Bonus review for the last film of December, 2015!
As I mentioned last month, I ended up combing through Prakash Raj’s IMDB page, and found nine films that weren’t on the list before. The most exciting find of the nine was the 1993 film Tropical Heat, a US production that was probably a direct-to-video or late-night cable TV release. I think this may be Prakash Raj’s only English-language film, and it’s fascinating in so many ways, so I decided it deserved its own post.
Tropical Heat (English/USA, 1993)
The Story: SPOILERS: A maharajah is trampled to death by an elephant and his American wife (Maryam D’Abo) claims his life insurance. The insurance company sends PI (Rick Rossovich) to India to investigate. He encounters a skeptical police officer (Prakash Raj), the woman who claims her father was killed in the maharajah’s place (Asha Siewkumar), and the actual maharajah who has been in disguise as a palace servant. There are various double-crosses, and along the way the hero PI sleeps with all of the female characters. (More on that below.)
Thoughts on the film: So many thoughts!
1. This is basically a very, very soft sex film. The version I found on youtube* was 1 hr 11 minutes, but IMDB and the Amazon listing for the DVD say that the running time is 1 hr 26 minutes. Those 15 cut minutes must contain all of the sex and I could see four-five places where the film was cut at the beginning of a sex scene. IMDB/Amazon reviews mention a nude Maryam D’Abo, but I’m pretty sure that Prakash Raj was NOT in those scenes (so I don’t feel the need to track them down. And even if he is, I’m not that committed.) It’s probably for the best that sex films have evolved where they don’t have to bookend the action with a thin plot.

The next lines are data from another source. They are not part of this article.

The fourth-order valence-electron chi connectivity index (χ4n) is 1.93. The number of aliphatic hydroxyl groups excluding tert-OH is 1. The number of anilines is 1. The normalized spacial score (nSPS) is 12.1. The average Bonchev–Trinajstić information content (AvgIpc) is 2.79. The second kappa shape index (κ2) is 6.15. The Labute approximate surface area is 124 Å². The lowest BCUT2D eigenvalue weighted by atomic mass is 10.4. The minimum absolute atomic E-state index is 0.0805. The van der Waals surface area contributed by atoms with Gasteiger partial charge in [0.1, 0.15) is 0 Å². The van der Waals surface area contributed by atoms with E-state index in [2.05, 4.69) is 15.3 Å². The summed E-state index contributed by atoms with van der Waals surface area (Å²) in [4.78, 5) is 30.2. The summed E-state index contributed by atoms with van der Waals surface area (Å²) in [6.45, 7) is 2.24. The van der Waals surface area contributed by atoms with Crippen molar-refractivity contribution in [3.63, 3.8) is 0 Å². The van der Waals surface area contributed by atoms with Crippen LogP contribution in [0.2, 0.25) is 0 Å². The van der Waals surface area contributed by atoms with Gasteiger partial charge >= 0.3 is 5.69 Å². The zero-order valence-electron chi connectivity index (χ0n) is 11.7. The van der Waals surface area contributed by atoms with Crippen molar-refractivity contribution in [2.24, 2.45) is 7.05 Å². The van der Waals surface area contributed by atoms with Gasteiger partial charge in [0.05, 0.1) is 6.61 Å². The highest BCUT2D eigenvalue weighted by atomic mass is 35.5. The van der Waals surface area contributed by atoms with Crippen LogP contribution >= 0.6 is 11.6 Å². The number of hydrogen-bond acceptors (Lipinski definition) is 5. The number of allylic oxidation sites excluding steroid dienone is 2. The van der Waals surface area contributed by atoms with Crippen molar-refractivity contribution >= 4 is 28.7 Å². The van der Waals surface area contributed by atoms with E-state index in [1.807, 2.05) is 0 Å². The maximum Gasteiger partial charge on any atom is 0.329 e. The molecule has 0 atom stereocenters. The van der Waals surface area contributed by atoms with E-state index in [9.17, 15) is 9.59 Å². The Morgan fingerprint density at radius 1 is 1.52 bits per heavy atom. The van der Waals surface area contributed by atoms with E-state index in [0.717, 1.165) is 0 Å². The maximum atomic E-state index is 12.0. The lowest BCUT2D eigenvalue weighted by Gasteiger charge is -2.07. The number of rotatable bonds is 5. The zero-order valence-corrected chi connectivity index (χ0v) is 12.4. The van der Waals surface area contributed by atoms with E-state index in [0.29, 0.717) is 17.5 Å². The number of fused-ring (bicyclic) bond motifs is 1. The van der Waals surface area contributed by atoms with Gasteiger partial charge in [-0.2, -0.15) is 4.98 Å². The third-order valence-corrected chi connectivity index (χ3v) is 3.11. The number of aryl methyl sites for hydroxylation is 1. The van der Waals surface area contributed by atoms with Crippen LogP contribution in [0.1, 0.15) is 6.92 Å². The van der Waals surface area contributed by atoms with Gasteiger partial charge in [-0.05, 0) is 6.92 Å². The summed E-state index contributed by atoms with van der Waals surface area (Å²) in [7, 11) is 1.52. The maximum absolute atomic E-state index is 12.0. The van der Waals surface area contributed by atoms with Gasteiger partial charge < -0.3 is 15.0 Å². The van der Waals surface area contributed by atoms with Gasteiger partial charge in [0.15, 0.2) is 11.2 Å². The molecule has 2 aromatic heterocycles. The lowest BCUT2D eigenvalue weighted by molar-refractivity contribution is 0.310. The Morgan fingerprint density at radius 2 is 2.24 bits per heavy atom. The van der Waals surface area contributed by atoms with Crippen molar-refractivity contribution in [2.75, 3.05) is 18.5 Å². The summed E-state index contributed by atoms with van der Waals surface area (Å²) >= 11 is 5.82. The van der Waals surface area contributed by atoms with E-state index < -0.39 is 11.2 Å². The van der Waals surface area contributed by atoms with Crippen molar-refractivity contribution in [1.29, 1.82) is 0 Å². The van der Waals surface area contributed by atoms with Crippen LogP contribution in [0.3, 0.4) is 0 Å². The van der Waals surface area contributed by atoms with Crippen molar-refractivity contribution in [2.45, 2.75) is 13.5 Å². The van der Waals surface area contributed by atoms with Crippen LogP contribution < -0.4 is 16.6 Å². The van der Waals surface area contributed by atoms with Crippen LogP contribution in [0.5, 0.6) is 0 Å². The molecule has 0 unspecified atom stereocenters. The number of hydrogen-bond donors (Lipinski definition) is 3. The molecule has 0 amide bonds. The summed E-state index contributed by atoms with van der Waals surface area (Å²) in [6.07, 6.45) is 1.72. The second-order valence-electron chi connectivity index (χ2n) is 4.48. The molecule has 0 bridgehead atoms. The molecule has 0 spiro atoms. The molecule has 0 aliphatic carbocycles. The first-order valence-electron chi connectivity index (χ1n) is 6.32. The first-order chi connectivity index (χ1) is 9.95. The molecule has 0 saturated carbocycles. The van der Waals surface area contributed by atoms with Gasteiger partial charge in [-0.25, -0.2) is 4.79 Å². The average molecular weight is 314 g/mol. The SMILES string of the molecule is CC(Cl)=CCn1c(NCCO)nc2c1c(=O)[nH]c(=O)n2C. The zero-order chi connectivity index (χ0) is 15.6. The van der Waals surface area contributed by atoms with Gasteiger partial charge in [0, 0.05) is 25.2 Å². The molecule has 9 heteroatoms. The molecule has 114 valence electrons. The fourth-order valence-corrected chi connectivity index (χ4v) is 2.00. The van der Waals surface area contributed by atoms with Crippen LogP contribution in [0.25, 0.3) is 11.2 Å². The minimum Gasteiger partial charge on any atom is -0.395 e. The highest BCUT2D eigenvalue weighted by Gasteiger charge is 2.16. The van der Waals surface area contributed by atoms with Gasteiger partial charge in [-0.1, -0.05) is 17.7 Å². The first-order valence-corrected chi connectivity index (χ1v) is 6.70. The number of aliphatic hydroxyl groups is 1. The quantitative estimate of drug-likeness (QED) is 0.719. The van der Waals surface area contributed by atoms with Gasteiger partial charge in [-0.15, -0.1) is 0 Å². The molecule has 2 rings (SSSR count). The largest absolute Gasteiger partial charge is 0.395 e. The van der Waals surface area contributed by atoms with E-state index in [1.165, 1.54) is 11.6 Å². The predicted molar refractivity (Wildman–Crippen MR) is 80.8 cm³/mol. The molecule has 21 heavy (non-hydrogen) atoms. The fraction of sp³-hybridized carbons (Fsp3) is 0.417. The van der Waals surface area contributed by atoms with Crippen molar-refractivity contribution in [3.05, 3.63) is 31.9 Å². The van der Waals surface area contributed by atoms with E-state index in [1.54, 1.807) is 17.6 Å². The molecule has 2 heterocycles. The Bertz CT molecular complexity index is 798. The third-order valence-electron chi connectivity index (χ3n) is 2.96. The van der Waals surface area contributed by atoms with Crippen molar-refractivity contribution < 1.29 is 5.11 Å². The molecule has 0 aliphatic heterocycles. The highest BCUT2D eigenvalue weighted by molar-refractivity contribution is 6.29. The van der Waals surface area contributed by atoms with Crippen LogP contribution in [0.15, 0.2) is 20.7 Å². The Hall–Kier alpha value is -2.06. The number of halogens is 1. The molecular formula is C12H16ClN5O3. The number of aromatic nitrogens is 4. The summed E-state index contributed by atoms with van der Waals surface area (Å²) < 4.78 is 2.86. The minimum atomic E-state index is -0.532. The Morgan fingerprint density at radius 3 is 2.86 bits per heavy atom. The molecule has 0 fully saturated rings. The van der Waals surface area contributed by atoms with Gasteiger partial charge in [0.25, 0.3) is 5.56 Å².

2. Tropical Heat is such an artifact of the early 1990s, and the era of soft porn bookended with plot, what you’d see on Red Shoe Diaries/Cinemax, in the “Hot Suspense” section of Blockbuster. The US cast is exactly what you’d expect: the male lead played one of the jerks in Top Gun, the female lead was a Bond Girl who went on to do more of this. All of the Americas are so wooden, it’s like a parody of p-rn.
3. It’s clear that they did shoot a large chunk of the film in India. The locations (Mysore, Madras?) are great and characters are speaking in Kannada. I’d love to know the story of how the film came about. The director is Indian, and per his IMDB page he did some other straight-to-video/cable US films in that era. Even if filming a super low-budget film in India was cheaper than shooting in LA, they still had to get at least four of the actors to India, so that had to increase the cost. I wonder how he found funding.
4. I find it hilarious that this film actually made it to DVD (who would pay $12 for this?) and that there is a cleaned up version available on youtube. I feel like I am the only target demographic who would want to watch a sex-free version of this film.
Thoughts on Prakash Raj in the film: Prakash Raj plays the local police officer who investigated the murder. He’s skeptical of the claims of a cover-up, but is convinced to help solve the crime. He is far and away the best actor in the film. The gets the best lines: critiquing the whole enterprise of the US insurance company inserting itself into Indian police investigations, pointing out the wholes in all of the conspiracies, and delivering plot exposition in a naturalistic way. I think even a casual viewer would be able to guess that he was the only one of the listed cast who’s gone on to have a meaningful career.
Favorite Prakash Raj Scenes:
In the very first scene, he throws MASSIVE shade at the PI for his racist, colonial assumptions. Which the PI then writes off with a snarky “touche.”
When the police officer and the young Indian woman are locked up by the femmes fatales.